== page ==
According to the 2011 National Survey of Senior Citizens, the leading reason to work was “need money for current expenses,” cited by 55 percent of respondents age 55 and older; “need money for future financial security” was second with 19 percent; and “want to lead an active life” was third with 11 percent.

Source: Institute of Policy Studies 2011

Lifelong Learning

To prepare for demographic change, Singapore has enhanced its efforts to provide later-life education, stressing that the benefits of learning will increase older people’s self-esteem, confidence, and ability to cope with stress and empower them to contribute to society. The government launched SkillsFuture in 2015, driven by the recognition that in an era when technology advancement constantly disrupts business models and job markets, national competitiveness will require upskilling the workforce and fostering a lifelong learning culture. A major component of the initiative is SkillsFuture Credit program, under which the government offers subsidies for individual learning activities. The government has also focused on creating education opportunities specifically for older adults, in collaboration with post-secondary institutions. In 2015, it established the National Silver Academy (NSA), a network offering affordable short courses, exam-free modules, and ad hoc learning opportunities for older adults relevant to both the workplace and life skills (e.g., health, wellness, arts). People age 50 years and older can use SkillsFuture Credit to offset the fees of these courses, with additional government subsidies covering up to 50 percent of the remaining fees. Some 15,000 older adults have benefited from NSA courses since its launch in 2015.

Technological Engagement

Singapore has among the world’s best-developed ICT infrastructure and is ranked first in the most recent World Economic Forum’s Global Networked Readiness Index. The government seeks to use its ICT infrastructure to harness the power of technology and boost economic competitiveness while improving the well-being of Singapore’s population. As such, the government has been working to promote the development of aging-related technology through funding and partnership with various stakeholders. However, interest from the private sector remains limited to health technology and startups.

Digital Technology Usage, Age 60 and Older, 2013-2016

Internet users as a percentage of people age 60 years and older nearly tripled from 16 percent in 2012 to 42 percent in 2016, partly a result of the growing popularity of smartphones. Fifty-six percent of people age 60 years and older used a smartphone in 2016, quadrupled from 2012.

Source: Annual Surveys on Infocomm Usage in Households and by Individuals 2014, 2015, and 2016

SHINESeniors Program

SHINESeniors, or Smart Homes and Intelligent Neighbors to Enable Seniors, is an R&D project built on an industry–university partnership with funding support from the government. The partnership, known as iCity Lab, is a joint initiative between an IT company, Tata Consultancy Services, and Singapore Management University, launched in 2011 to focus on IT solutions for a smart city. In 2014, iCity Lab introduced the SHINESeniors project, aiming to develop an integrated home system that enables aging in place, consisting of non-intrusive sensors that detect motions and monitor medical conditions, as well as function buttons that facilitate communication with care providers. The government is supporting this project in multiple ways. In addition to funding, it facilitates partnerships with care providers. It has also provided testing opportunities for the technology by installing it in 100 public housing apartments free of charge as of June 2018. According to Tan Pink Hwee, Academic Director of the TCS-SMU iCity Lab at Singapore Management University, based on the positive feedback from older adults, the testing will be expanded to another 300 public housing apartments, and after the trial, the government plans to promote the technology through a means-tested, co-pay model.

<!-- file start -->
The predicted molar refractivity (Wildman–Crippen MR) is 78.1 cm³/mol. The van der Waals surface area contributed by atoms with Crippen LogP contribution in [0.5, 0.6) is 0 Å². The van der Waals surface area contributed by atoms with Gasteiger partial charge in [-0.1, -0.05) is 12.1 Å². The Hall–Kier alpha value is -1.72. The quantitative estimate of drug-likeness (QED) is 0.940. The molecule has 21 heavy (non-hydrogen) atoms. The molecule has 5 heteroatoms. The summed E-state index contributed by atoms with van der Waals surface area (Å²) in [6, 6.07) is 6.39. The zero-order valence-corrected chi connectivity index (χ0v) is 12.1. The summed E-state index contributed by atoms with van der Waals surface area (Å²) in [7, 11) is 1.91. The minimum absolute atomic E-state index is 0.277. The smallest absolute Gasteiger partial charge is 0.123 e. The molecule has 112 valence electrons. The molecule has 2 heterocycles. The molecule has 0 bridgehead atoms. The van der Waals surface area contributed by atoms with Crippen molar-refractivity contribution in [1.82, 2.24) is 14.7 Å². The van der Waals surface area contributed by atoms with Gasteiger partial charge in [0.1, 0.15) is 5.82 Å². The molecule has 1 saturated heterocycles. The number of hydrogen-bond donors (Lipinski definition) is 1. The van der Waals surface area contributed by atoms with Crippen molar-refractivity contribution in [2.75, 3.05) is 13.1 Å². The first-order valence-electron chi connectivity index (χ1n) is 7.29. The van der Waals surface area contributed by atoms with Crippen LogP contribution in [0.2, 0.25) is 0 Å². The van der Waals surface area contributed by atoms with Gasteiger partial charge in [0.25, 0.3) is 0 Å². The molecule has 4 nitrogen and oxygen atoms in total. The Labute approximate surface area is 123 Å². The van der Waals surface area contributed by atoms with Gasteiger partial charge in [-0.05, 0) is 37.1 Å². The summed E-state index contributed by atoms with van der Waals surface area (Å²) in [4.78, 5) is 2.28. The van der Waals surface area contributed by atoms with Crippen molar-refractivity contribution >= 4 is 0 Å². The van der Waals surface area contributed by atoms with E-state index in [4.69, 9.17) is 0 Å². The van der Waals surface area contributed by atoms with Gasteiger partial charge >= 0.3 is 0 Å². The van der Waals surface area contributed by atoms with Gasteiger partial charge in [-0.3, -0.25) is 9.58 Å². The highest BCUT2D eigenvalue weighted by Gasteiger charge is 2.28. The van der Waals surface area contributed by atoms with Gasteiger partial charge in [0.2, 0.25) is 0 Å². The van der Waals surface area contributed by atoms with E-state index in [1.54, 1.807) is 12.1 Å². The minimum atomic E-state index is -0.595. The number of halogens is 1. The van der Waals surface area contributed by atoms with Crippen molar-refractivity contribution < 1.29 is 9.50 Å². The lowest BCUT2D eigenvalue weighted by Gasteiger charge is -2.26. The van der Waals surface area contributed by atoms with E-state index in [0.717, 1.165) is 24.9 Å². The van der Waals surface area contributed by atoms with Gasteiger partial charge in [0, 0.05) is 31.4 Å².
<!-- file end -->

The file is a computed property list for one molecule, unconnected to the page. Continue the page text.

Health Care and Wellness

People in Singapore are among the healthiest in the world, claiming fourth for life expectancy and number one for healthy life expectancy. While the country is known for its efficient health care system, the aging population has put strains on its medical capacity and requires a robust long-term care system to complement the traditional family caregiving. As the government endeavors to adapt the social services system to meet rising demand, innovative care delivery models are emerging out of non-governmental sectors.

Over the period spanning 2000 to 2016, life expectancy of people age 60 and above grew by 16 percent to 25 years and their healthy life expectancy by 20 percent to 21 years, while the gap between lifespan and healthspan remained unchanged.

The number of people age 60 and older who have an active daily living limitation is expected to reach 83,000 by 2030 in Singapore, up by 160 percent from the 2010 level.

An Innovative Community-Based Model— Community for Successful Ageing

The Community for Successful Ageing (ComSA) was launched by the Tsao Foundation in 2015 in Whampoa, a neighborhood with more than a third of its residents age 50 years and over. “ComSa follows a community-wide approach to forge an integrated system of comprehensive programs and services with the aim to promote health and well-being over the life course and to enable aging in place,” said Peh Kim Choo, CEO of Tsao Foundation. As such, a variety of services are provided in the community to meet a continuum of needs along the life course for healthy, frail, and dying older adults, ranging from health prevention to end-of-life care and from community engagement to care management.

Led by Tsao Foundation, the model is built on collaboration with diverse stakeholders and community partners— including NGOs, businesses, academia, and individuals— in terms of funding, care provision, and technology development. Older adults are empowered by participating in diverse courses to develop self-care capability and contributing ideas for community development. While assessment of ComSA’s first phase is still in process, within the first year alone, its services benefited more than 15 percent of older residents in the community.